Then, the main PCB 3 adds a command for data identification to the data of each transmission data address of the RAM 21 shown in FIG. 11B, and these data are transmitted in succession to the main PCB 3 through the serial input/output circuit 12 (S15).

The sequence from S12 to S15 is executed repeatedly, and such transmission procedure allows the main PCB 3 to process the normalized data in the lens, even if the camera is changed.

In the present embodiment, the camera interface board 9 is provided in the mount 4, but it may also be provided outside the mount 4. Also the main PCB 3 is provided with the camera code switch 10 for changing the setting in case the camera is changed, but it is also possible to provide the camera interface board 9 with such camera code switch 10 whereby the camera interface board 9 executes signal conversion by directly recognizing the camera setting and returns the camera code to the main PCB 3 by serial communication.

Also in the present embodiment, the camera interface board 9 executes conversion of the data to or from the camera and the ROM 22 for the data conversion tables is provided in the camera interface board 9, but it is also possible to execute the data conversion in the main PCB 3 and to provide the main PCB 3 with the ROM 22 for the data conversion tables.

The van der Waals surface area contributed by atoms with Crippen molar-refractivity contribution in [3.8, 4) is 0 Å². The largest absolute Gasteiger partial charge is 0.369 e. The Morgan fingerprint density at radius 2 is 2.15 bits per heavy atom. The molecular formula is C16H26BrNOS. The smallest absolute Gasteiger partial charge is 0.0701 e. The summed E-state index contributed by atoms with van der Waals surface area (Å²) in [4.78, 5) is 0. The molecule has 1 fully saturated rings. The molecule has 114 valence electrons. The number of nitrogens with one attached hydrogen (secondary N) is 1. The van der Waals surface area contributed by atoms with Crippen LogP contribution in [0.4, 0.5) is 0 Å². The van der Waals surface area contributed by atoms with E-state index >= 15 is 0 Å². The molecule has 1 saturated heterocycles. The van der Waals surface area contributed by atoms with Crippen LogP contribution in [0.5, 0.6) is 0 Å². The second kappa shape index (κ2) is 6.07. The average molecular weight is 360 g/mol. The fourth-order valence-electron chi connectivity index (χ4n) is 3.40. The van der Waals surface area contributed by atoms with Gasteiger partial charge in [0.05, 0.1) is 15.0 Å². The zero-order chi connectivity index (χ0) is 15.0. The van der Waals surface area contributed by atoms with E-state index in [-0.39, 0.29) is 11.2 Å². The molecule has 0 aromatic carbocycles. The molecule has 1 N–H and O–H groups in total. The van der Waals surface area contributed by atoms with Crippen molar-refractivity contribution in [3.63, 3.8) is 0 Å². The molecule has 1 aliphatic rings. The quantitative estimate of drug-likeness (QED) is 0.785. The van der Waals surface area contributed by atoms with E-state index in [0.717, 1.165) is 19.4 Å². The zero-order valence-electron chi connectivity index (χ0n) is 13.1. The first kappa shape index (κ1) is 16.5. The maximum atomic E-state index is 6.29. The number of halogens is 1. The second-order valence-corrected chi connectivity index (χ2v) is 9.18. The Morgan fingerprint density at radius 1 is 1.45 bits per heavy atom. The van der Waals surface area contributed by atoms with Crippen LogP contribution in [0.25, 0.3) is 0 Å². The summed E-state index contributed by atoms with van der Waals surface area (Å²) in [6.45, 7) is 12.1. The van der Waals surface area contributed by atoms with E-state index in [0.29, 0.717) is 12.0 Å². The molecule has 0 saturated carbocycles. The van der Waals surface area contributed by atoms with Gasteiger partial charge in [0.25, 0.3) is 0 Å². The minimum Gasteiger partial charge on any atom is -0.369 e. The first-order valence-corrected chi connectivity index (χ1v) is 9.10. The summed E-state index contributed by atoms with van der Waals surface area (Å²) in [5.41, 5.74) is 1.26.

Second Embodiment

The second embodiment is different from the first embodiment in such configuration of the camera interface board that the electrical interface between the camera and the lens is achieved by serial communication. FIG. 12 is a block diagram showing the configuration of the camera interface board in case the electrical interface is achieved by serial communication.

The camera interface board 9 is provided with a CPU 11, a serial input/output circuit 12 for serial communication between the CPU 11 and the main PCB 3 of the main lens body, and a camera serial input/output circuit 23 for serial communication between the CPU 11 and the camera 8. The CPU 11 is connected to a RAM 21 for data storage and a ROM 22 for table data.

The CPU 11 is further connected to a digital I/O interface 13, for the auxiliary switch 5 and the auxiliary indicator of the mount 4.